Plus it's a great looking skull-plate!

I eagerly await my neuro pals explaining whether this is merely super-snake-oily or super-duper-snake-oily... I'm also guessing it won't get me high, or let me see time. headset: "Overclock your brain using transcranial Direct Current Stimulation to increase the plasticity of your brain. Make your synapses fire faster."

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21 Responses:

  1. Jonathan Ehrich says:

    I'm a Ph.C. in Neurobiology (defending in the fall), I'm certain this is a total rip-off scam, but I still want to see if they can send me a free sample in exchange for a pull quote so I can play with it. I've never done DCS, I'm intensely curious.

    • Mark Welch says:

      I've seen articles about transcranial magnetic stimulation having an effect on the brain, but those rigs seem to be a lot bulkier than this device.

  2. Linda Seaquist-Klein says:

    Oh I wish...

  3. Jeremy Bornstein says:

    I bought one. I'll let you know.

  4. Bruce Lieberman says:

    do you have to put a cooling system in your brain? :)

  5. Linda Seaquist-Klein says:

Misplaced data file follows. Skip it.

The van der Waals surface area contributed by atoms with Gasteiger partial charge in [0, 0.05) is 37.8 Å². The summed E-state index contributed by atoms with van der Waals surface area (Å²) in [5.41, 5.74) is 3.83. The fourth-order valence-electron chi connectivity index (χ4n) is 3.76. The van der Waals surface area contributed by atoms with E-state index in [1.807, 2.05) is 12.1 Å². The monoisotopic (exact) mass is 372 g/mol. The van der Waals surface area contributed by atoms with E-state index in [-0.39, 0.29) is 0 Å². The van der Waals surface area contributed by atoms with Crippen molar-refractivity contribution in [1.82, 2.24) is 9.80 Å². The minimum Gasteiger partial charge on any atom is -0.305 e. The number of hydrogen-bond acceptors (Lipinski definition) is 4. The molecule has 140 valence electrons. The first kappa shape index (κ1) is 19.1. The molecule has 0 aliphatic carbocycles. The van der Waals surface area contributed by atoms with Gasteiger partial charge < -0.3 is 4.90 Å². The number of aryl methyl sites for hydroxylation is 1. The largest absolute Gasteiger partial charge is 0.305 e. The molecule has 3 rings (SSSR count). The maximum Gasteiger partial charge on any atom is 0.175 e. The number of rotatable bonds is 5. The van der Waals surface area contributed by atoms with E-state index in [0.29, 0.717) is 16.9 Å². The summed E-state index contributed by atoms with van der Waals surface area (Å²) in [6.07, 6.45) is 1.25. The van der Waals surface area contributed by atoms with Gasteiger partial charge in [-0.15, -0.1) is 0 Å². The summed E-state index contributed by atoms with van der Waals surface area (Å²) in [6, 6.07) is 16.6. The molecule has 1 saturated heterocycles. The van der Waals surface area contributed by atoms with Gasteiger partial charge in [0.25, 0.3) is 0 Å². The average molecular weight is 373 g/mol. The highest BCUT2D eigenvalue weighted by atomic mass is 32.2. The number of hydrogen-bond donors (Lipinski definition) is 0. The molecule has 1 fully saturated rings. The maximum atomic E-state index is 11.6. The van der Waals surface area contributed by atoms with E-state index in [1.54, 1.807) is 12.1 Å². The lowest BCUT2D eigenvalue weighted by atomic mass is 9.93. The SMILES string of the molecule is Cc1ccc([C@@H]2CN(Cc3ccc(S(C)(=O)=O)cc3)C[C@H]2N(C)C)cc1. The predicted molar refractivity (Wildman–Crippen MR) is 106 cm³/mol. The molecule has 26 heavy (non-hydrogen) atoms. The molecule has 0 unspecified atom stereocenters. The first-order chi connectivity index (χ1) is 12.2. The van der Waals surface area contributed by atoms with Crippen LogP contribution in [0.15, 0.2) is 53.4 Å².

That is a little extreme, isn't it? :)

  6. Pontius Xorcist says:

    I assume after prolonged use, you'll be foc.edup

  7. hilary says:

    Yeah, super-duper snake-oily.

    But hey, if you really wanna zap yourself, we can talk tms.

  8. gryazi says:

    When I was going through a rough patch someone got me one of these:

    It's hard to say exactly how well it "works" and I only remembered to keep trying it for a few months, but with the ear electrodes the neat thing is that with the gain up high enough it creates flashes in your optic nerves. Basically a blinky-light mind machine you can wear while doing stuff (wherein 'faint sensation of having something chared by a 9 volt battery applied to your ears at regular intervals' is presumably pretty much equivalent to blinky-light stimulation whether or not you're actually seeing anything).

  9. Jake Nelson says:

    Unless it's a pure scam that does nothing at all, which is possible, it's a transdermal stimulator (not really transcranial). Produces a tingly-buzzy sensation. Which can be useful for providing what is essentially "haptic white noise" - drown out minor aches, tensions, etc, with low-level neutral signal. Helps some people focus, not others. Doesn't do anything to the brain directly, is trying to ride on the big fancy stuff that does.